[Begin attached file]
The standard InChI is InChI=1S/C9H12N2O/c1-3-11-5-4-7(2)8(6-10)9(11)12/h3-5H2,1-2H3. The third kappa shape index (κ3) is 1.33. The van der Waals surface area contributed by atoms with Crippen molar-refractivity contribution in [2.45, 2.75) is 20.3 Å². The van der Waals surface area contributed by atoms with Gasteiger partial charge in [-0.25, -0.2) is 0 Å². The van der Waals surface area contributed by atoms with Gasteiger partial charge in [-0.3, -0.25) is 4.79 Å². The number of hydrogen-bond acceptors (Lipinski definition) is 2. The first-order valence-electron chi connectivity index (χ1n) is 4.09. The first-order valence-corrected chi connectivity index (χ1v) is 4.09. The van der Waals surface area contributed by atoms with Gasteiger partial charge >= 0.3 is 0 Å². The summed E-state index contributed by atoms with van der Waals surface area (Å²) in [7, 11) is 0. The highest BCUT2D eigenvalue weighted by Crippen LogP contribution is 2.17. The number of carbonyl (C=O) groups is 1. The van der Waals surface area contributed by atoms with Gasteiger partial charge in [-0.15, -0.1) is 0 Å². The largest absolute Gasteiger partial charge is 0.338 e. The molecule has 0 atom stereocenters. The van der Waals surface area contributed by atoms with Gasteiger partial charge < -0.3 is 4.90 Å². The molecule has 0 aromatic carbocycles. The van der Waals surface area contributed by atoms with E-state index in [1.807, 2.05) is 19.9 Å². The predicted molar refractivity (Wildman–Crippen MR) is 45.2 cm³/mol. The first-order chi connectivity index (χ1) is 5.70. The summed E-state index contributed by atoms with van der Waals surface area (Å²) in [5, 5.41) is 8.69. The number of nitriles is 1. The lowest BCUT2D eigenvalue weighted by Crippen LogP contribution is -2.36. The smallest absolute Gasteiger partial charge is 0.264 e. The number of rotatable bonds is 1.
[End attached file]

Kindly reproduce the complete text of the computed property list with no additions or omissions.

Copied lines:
The standard InChI is InChI=1S/C9H12N2O/c1-3-11-5-4-7(2)8(6-10)9(11)12/h3-5H2,1-2H3. The third kappa shape index (κ3) is 1.33. The van der Waals surface area contributed by atoms with Crippen molar-refractivity contribution in [2.45, 2.75) is 20.3 Å². The van der Waals surface area contributed by atoms with Gasteiger partial charge in [-0.25, -0.2) is 0 Å². The van der Waals surface area contributed by atoms with Gasteiger partial charge in [-0.3, -0.25) is 4.79 Å². The number of hydrogen-bond acceptors (Lipinski definition) is 2. The first-order valence-electron chi connectivity index (χ1n) is 4.09. The first-order valence-corrected chi connectivity index (χ1v) is 4.09. The van der Waals surface area contributed by atoms with Gasteiger partial charge >= 0.3 is 0 Å². The summed E-state index contributed by atoms with van der Waals surface area (Å²) in [7, 11) is 0. The highest BCUT2D eigenvalue weighted by Crippen LogP contribution is 2.17. The number of carbonyl (C=O) groups is 1. The van der Waals surface area contributed by atoms with Gasteiger partial charge in [-0.15, -0.1) is 0 Å². The largest absolute Gasteiger partial charge is 0.338 e. The molecule has 0 atom stereocenters. The van der Waals surface area contributed by atoms with Gasteiger partial charge < -0.3 is 4.90 Å². The molecule has 0 aromatic carbocycles. The van der Waals surface area contributed by atoms with E-state index in [1.807, 2.05) is 19.9 Å². The predicted molar refractivity (Wildman–Crippen MR) is 45.2 cm³/mol. The first-order chi connectivity index (χ1) is 5.70. The summed E-state index contributed by atoms with van der Waals surface area (Å²) in [5, 5.41) is 8.69. The number of nitriles is 1. The lowest BCUT2D eigenvalue weighted by Crippen LogP contribution is -2.36. The smallest absolute Gasteiger partial charge is 0.264 e. The number of rotatable bonds is 1.